A flow of lava has been confirmed at Mount Shinmoe in south Kyushu, following a series of eruptions starting earlier this month, the Japan Meteorological Agency (JMA) said on March 9.
At around 10:10 a.m. on March 9, a worker from the National Institute of Advanced Industrial Science and Technology involved in an on-site inspection informed the JMA that lava could be seen flowing from the northwest section of the mountain's crater. The agency later confirmed a lava flow, and is investigating its range.
The JMA had announced on the same day that eruptions of the volcano, which straddles Miyazaki and Kagoshima prefectures, had stopped at 1:45 a.m., but it seems that lava built up inside the crater subsequently spilled over.
The agency has kept its volcanic alert at level 3 -- restricted entry to the volcano -- and people are being urged to watch out for large ash deposits within 3 kilometers of the crater, as well as pyroclastic flows across a range of 2 kilometers.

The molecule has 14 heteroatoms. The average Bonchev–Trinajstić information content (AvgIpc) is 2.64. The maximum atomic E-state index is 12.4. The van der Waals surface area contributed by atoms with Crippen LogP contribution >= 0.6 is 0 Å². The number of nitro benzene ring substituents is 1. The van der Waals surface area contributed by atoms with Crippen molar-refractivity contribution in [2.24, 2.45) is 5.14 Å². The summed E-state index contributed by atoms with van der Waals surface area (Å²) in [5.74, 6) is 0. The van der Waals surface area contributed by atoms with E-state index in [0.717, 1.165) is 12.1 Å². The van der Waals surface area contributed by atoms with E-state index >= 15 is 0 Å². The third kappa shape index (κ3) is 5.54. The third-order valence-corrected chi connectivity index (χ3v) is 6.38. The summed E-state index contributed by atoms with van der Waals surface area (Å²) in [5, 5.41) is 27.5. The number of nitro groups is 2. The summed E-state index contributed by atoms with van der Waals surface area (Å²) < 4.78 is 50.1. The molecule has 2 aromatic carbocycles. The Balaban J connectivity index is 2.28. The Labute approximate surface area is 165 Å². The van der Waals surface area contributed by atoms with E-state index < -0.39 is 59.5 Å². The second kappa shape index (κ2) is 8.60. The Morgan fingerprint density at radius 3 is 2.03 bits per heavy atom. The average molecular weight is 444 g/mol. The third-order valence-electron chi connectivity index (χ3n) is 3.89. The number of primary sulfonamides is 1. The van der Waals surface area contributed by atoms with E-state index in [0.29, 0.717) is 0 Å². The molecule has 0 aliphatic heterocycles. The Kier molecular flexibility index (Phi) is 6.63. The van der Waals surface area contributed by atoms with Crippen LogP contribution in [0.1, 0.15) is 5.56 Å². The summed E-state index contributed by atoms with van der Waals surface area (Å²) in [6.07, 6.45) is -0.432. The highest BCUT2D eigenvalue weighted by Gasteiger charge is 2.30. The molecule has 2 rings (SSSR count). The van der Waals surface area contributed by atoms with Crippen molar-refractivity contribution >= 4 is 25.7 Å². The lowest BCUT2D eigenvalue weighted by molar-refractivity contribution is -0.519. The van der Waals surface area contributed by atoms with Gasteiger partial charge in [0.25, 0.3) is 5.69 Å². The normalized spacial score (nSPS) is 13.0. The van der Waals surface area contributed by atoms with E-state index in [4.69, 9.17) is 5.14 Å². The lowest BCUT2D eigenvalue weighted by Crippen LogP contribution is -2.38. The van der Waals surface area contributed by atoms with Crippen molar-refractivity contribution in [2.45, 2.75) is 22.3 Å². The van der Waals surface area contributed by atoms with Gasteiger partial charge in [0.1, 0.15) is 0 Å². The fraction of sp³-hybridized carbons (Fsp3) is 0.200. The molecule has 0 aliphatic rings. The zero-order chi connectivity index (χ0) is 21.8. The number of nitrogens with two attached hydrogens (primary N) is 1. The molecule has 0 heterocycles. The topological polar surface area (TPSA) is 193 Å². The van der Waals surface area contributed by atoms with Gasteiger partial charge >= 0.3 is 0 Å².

Meanwhile, the Geospatial Information Authority of Japan announced on March 9 that analysis of satellite images indicated a circular landform change within the volcano's crater had expanded in size. The geomorphic change now measures around 650 meters in diameter, up from about 550 meters on March 7. An expert has pointed out that this is a lava dome.
The first of the most recent eruptions at the volcano occurred on March 1. This was followed on March 6 by the first explosive eruptions in seven years. In total, there were 34 explosive eruptions up until March 7.